Although it’s the shortest novel in the series, there are a fair number of diverse characters scattered throughout its pages, and Pike handles them with the skill of a seasoned impressionist. I especially enjoyed her dastardly interpretation of Derek Mallaby, the young cad who takes Viv’s virginity and then mails her a breakup letter two weeks later. Pike gives the cocky Oxford student a clipped, shallow speech pattern that’s both obnoxious and hilarious. Even minor characters like Len Holbrook, the gruff Welshman who teaches Viv the ropes at the Clarion newspaper, come alive thanks to Pike’s witty accent work.
When the gruesome gangsters Sluggsy Morant and Sol ‘Horror’ Horowitz make their appearance in chapter 8, Pike truly shines. She slurs their words and lowers her naturally high register by several octaves, giving the killers a voice that’s part vaudeville, part freakshow. Their lascivious dialogue sounds even sleazier when croaked in this bizarre Dick Tracy patois.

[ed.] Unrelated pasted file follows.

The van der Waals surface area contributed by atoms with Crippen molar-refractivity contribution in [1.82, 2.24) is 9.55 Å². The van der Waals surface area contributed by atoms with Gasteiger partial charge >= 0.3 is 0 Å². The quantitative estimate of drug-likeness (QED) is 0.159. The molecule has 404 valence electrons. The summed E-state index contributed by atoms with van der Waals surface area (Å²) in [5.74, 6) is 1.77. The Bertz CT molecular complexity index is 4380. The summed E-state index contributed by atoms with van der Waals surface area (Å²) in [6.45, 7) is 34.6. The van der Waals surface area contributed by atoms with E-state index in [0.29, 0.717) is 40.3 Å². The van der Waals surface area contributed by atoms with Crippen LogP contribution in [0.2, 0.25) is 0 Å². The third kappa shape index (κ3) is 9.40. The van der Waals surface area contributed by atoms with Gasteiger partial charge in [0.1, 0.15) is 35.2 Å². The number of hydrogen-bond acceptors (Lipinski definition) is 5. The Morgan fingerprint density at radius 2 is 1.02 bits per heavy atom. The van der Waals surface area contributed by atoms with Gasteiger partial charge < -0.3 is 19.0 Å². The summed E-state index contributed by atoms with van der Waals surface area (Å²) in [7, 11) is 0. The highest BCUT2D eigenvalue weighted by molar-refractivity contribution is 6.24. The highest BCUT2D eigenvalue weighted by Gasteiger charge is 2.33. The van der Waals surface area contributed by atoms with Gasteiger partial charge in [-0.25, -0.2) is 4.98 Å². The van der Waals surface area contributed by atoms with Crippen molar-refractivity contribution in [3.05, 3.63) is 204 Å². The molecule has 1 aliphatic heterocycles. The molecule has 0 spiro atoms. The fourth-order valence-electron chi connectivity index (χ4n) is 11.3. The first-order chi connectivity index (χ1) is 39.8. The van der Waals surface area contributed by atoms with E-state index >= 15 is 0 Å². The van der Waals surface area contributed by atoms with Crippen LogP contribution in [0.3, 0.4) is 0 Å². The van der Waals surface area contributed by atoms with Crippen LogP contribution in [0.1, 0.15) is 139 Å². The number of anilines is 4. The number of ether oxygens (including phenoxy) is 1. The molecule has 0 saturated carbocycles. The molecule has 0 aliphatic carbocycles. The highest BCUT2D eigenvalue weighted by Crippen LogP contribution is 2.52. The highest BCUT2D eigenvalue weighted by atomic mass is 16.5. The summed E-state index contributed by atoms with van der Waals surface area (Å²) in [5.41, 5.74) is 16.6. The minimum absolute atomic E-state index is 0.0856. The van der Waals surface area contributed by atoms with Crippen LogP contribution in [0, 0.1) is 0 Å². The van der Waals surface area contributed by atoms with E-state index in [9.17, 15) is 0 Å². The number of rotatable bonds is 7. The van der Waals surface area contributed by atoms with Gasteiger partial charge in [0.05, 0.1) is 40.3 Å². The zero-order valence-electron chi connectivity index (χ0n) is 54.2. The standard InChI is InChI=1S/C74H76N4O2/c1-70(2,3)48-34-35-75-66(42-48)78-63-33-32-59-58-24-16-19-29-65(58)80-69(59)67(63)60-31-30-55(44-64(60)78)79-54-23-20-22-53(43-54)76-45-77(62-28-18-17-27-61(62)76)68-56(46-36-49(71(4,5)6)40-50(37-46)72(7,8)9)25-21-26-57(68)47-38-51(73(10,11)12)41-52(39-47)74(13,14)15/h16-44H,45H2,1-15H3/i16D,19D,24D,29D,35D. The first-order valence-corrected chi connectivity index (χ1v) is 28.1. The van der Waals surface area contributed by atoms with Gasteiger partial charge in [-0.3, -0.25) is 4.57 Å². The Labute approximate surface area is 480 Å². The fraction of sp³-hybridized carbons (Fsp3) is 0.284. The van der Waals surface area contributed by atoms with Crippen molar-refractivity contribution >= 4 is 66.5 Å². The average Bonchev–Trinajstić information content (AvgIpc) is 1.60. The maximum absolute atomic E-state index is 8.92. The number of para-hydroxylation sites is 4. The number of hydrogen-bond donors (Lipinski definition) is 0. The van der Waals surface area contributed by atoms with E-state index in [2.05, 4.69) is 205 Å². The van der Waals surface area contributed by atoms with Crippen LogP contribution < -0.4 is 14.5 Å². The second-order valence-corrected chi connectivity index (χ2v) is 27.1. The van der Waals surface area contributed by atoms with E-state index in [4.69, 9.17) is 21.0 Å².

And then there’s Bond himself. Anyone concerned that the Oscar nominated actress might have trouble capturing 007’s masculine presence and wolf-like intensity will be happy to learn that she pulls it off with aplomb. Pike gives the hero enough strength and confidence to make even the intractable Fleming proud. In many ways, Pike’s Bond is the most believable character in the audio book. He’s stalwart and reassuring; exactly what he needs to be in this dangerous situation.
In the exclusive interview at the end of the recording, Pike admits that she hadn’t read the book before signing on to the project, and remarks on how different the novel was from the 1977 film adaptation. She praises Fleming’s attempt at capturing a woman’s subjective point of view and admires his attention to detail and his keen descriptive powers. It’s fascinating to hear her discuss the physical process of voicing the characters, including changing her posture in the audio booth to better fit each unique persona.
Fans who haven’t yet delved into the 007 Reloaded audio book series are in for a major treat when they finally get around to listening to ‘The Spy Who Loved Me.’ Hopefully this top-notch recording will lead to a long-overdue reevaluation of Fleming’s highly unusual, yet highly enjoyable, James Bond thriller.
Matthew Chernov is a film journalist and screenwriter in Los Angeles. His work can be read in Variety and his films have premiered on NBC, the SyFy Channel, Lifetime Network, Spike TV, and the Hallmark Channel.
Buy ‘The Spy Who Loved Me’ audiobook (Blackstone)